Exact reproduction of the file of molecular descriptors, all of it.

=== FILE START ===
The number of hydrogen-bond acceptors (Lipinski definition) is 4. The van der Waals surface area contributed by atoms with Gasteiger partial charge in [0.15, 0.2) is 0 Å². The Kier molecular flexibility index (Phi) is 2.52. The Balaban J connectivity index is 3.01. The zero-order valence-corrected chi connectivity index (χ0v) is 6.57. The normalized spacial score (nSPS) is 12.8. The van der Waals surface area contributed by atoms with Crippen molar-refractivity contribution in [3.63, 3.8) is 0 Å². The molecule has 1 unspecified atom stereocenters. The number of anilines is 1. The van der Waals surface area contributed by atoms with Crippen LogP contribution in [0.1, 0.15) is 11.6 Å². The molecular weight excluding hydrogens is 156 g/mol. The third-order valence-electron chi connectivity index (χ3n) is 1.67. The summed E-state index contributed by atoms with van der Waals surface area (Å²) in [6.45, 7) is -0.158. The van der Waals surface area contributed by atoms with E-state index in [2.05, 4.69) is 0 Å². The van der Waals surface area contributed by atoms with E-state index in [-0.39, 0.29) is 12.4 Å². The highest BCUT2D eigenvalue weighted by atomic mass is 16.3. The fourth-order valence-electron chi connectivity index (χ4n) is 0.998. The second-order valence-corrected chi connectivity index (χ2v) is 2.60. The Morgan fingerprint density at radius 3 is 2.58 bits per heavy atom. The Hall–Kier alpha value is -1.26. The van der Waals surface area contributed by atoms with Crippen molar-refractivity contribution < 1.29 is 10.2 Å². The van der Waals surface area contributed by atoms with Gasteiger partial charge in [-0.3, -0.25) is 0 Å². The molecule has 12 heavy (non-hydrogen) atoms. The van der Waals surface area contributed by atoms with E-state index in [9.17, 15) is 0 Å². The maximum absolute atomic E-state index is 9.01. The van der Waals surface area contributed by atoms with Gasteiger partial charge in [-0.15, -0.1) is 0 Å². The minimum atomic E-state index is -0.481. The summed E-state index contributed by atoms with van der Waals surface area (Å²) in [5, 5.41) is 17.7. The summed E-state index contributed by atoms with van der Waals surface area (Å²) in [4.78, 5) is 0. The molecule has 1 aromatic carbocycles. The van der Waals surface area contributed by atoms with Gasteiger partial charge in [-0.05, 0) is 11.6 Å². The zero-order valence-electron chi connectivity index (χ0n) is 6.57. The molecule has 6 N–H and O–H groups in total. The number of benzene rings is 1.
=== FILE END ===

The number of hydrogen-bond acceptors (Lipinski definition) is 4. The van der Waals surface area contributed by atoms with Gasteiger partial charge in [0.15, 0.2) is 0 Å². The Kier molecular flexibility index (Phi) is 2.52. The Balaban J connectivity index is 3.01. The zero-order valence-corrected chi connectivity index (χ0v) is 6.57. The normalized spacial score (nSPS) is 12.8. The van der Waals surface area contributed by atoms with Crippen molar-refractivity contribution in [3.63, 3.8) is 0 Å². The molecule has 1 unspecified atom stereocenters. The number of anilines is 1. The van der Waals surface area contributed by atoms with Crippen LogP contribution in [0.1, 0.15) is 11.6 Å². The molecular weight excluding hydrogens is 156 g/mol. The third-order valence-electron chi connectivity index (χ3n) is 1.67. The summed E-state index contributed by atoms with van der Waals surface area (Å²) in [6.45, 7) is -0.158. The van der Waals surface area contributed by atoms with E-state index in [2.05, 4.69) is 0 Å². The van der Waals surface area contributed by atoms with E-state index in [-0.39, 0.29) is 12.4 Å². The highest BCUT2D eigenvalue weighted by atomic mass is 16.3. The fourth-order valence-electron chi connectivity index (χ4n) is 0.998. The second-order valence-corrected chi connectivity index (χ2v) is 2.60. The Morgan fingerprint density at radius 3 is 2.58 bits per heavy atom. The Hall–Kier alpha value is -1.26. The van der Waals surface area contributed by atoms with Crippen molar-refractivity contribution < 1.29 is 10.2 Å². The van der Waals surface area contributed by atoms with Gasteiger partial charge in [-0.3, -0.25) is 0 Å². The molecule has 12 heavy (non-hydrogen) atoms. The van der Waals surface area contributed by atoms with E-state index in [9.17, 15) is 0 Å². The maximum absolute atomic E-state index is 9.01. The van der Waals surface area contributed by atoms with Gasteiger partial charge in [-0.15, -0.1) is 0 Å². The minimum atomic E-state index is -0.481. The summed E-state index contributed by atoms with van der Waals surface area (Å²) in [5, 5.41) is 17.7. The summed E-state index contributed by atoms with van der Waals surface area (Å²) in [4.78, 5) is 0. The molecule has 1 aromatic carbocycles. The van der Waals surface area contributed by atoms with Gasteiger partial charge in [-0.05, 0) is 11.6 Å². The zero-order valence-electron chi connectivity index (χ0n) is 6.57. The molecule has 6 N–H and O–H groups in total. The number of benzene rings is 1.